You can play or host live music in your bar or restaurant, but it’ll cost you.
Of course I’ve always known that live musicians get paid to play, but what I didn’t know until yesterday was that bars and restaurants are required to pay music licensing fees for the right to play music in their establishments. That mean your local watering hole is paying a yearly fee for live music, DJs, jukeboxes, and even ambient music.
After hearing this information, I immediately contacted a lawyer friend of mine to ask if what I learned was legit and he assured me that it was. He also sent me an article exemplifying what happens to these establishments if they don’t pay. But we’ll get to that in a second. Other questions that immediately came to mind were: How much does playing music cost per year? Who regulates it? What is the yearly fee based on? Does it depend on how often the establishment hosts live music or does it have to do with the bar or restaurant’s capacity?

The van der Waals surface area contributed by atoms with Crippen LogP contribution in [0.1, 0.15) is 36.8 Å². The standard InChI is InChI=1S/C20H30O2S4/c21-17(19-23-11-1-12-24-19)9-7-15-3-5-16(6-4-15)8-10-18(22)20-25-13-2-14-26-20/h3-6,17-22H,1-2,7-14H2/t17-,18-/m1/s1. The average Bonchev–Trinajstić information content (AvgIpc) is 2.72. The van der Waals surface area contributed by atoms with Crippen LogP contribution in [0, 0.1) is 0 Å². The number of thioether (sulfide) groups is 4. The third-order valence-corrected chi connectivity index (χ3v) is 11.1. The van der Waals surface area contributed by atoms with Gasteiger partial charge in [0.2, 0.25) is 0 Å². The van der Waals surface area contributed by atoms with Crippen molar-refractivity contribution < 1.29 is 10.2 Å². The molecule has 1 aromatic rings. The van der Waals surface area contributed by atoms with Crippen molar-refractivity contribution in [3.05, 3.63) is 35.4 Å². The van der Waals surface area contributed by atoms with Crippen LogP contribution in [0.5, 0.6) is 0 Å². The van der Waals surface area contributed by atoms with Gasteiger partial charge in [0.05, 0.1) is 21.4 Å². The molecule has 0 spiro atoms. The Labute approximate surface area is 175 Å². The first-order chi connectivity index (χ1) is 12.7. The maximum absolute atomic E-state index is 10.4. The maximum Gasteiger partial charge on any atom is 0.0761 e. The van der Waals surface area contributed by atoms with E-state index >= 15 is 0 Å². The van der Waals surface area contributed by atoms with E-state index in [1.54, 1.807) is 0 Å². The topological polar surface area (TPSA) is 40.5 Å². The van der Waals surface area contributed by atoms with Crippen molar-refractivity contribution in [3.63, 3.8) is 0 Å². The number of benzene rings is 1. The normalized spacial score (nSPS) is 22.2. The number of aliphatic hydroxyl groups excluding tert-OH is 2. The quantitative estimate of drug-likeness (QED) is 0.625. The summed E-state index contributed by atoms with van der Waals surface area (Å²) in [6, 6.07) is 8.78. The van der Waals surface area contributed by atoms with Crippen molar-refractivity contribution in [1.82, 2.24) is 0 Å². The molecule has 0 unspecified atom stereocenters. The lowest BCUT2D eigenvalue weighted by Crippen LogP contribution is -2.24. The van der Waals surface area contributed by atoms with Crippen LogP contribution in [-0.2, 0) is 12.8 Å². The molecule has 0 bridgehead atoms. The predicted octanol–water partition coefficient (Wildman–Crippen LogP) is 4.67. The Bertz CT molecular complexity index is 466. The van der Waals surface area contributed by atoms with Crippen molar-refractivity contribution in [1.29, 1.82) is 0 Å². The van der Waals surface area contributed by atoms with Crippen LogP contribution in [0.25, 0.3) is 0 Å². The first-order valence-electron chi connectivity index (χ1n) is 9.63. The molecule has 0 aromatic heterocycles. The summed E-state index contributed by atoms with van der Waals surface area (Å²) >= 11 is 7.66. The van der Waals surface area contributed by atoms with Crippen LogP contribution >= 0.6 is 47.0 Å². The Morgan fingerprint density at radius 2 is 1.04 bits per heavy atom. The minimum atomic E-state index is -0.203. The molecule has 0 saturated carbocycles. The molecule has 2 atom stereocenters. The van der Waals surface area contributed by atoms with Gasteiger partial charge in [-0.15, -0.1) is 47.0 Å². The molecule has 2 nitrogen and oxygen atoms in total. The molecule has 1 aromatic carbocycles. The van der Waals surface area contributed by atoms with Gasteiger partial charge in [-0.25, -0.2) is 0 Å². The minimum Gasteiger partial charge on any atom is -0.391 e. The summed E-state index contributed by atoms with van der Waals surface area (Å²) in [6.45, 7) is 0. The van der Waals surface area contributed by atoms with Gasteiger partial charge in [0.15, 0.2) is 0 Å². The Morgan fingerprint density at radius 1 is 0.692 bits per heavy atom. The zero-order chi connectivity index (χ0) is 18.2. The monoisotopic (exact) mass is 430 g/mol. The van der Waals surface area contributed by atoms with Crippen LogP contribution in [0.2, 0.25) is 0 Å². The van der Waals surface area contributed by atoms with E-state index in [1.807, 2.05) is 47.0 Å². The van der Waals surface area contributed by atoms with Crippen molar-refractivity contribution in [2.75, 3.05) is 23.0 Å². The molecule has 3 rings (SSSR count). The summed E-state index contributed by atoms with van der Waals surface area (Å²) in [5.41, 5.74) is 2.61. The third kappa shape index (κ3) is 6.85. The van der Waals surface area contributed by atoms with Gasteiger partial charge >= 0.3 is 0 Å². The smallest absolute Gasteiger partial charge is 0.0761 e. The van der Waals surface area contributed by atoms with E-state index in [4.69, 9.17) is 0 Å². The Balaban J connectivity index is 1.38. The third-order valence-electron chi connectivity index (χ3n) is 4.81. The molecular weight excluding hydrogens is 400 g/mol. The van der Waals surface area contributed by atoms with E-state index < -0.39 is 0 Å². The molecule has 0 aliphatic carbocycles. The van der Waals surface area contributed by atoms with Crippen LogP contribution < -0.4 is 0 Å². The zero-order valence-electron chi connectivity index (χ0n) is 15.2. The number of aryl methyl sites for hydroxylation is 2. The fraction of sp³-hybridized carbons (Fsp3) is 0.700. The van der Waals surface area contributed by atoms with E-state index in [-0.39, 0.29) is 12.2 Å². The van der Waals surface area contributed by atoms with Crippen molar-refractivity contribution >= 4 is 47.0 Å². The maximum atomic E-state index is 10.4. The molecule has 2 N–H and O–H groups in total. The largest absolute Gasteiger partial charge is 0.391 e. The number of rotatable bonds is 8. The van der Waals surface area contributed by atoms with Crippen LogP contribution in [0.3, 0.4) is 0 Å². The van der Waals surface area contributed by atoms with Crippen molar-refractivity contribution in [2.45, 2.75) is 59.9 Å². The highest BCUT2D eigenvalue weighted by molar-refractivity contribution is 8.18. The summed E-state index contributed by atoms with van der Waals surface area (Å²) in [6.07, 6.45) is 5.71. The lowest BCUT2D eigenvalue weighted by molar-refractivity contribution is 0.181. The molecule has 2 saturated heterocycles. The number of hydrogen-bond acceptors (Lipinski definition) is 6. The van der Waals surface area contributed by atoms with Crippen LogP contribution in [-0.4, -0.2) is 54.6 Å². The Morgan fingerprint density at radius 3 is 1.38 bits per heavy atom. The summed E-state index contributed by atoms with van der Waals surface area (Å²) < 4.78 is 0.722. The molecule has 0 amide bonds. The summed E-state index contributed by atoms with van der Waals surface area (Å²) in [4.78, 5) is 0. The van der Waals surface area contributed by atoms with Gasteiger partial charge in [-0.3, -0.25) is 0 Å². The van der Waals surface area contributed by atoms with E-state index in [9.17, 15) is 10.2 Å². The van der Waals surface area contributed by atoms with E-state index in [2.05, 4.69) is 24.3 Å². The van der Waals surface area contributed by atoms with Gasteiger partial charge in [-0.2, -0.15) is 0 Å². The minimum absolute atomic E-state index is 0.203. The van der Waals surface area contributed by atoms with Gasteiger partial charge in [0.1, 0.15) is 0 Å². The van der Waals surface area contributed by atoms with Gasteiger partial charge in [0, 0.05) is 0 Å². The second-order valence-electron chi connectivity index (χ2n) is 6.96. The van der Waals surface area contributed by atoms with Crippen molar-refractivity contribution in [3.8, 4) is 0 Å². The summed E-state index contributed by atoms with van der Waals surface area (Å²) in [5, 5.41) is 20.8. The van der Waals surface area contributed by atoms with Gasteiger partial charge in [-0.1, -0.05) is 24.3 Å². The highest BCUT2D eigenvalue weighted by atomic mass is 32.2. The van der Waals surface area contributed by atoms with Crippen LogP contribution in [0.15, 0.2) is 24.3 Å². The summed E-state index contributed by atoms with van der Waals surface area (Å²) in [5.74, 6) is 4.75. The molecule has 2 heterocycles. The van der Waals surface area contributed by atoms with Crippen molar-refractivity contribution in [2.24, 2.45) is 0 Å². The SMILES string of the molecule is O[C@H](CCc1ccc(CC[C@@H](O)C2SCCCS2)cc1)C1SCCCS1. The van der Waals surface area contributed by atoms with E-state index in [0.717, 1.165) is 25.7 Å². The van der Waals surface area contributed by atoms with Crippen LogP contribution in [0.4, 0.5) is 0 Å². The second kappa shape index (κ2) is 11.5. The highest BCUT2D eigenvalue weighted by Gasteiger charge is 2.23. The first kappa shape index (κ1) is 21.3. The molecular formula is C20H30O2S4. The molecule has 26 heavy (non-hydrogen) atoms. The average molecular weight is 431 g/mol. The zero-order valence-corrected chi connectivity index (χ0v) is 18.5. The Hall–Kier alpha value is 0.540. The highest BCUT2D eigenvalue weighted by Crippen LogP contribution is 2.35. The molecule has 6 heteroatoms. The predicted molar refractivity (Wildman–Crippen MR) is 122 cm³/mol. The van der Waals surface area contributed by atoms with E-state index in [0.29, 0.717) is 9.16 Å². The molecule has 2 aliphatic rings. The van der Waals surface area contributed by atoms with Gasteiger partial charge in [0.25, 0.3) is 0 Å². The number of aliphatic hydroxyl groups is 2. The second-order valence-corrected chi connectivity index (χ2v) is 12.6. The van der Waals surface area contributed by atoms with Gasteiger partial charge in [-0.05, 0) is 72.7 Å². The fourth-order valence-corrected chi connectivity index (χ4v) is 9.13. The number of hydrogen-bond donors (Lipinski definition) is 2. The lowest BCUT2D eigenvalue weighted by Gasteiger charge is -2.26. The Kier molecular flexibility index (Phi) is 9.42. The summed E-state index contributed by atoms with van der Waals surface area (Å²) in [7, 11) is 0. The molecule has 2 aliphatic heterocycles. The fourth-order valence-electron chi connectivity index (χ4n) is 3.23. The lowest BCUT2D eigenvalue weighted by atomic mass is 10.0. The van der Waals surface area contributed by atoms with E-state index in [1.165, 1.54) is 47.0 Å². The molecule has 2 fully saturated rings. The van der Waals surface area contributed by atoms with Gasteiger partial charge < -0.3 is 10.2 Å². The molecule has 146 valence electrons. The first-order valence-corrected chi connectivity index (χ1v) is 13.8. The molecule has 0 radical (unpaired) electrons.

Although there are three main music licensing companies, Broadcast Music Inc. (BMI) is the largest music rights organization in the United States and they are cracking down. They’ve been calling one of my clients several times a week for the past few weeks because she hosted three live music events this summer. The question is how did they know about the live music? Did a company with offices in Nashville, New York, Los Angeles, Miami, London, Atlanta, and Puerto Rico seriously read the Vail Daily or send a spy to a locally-owned business in the mountains where local musicians were performing? I assume they have an internet-based program that does the searching for them but either way – it’s extremely lame.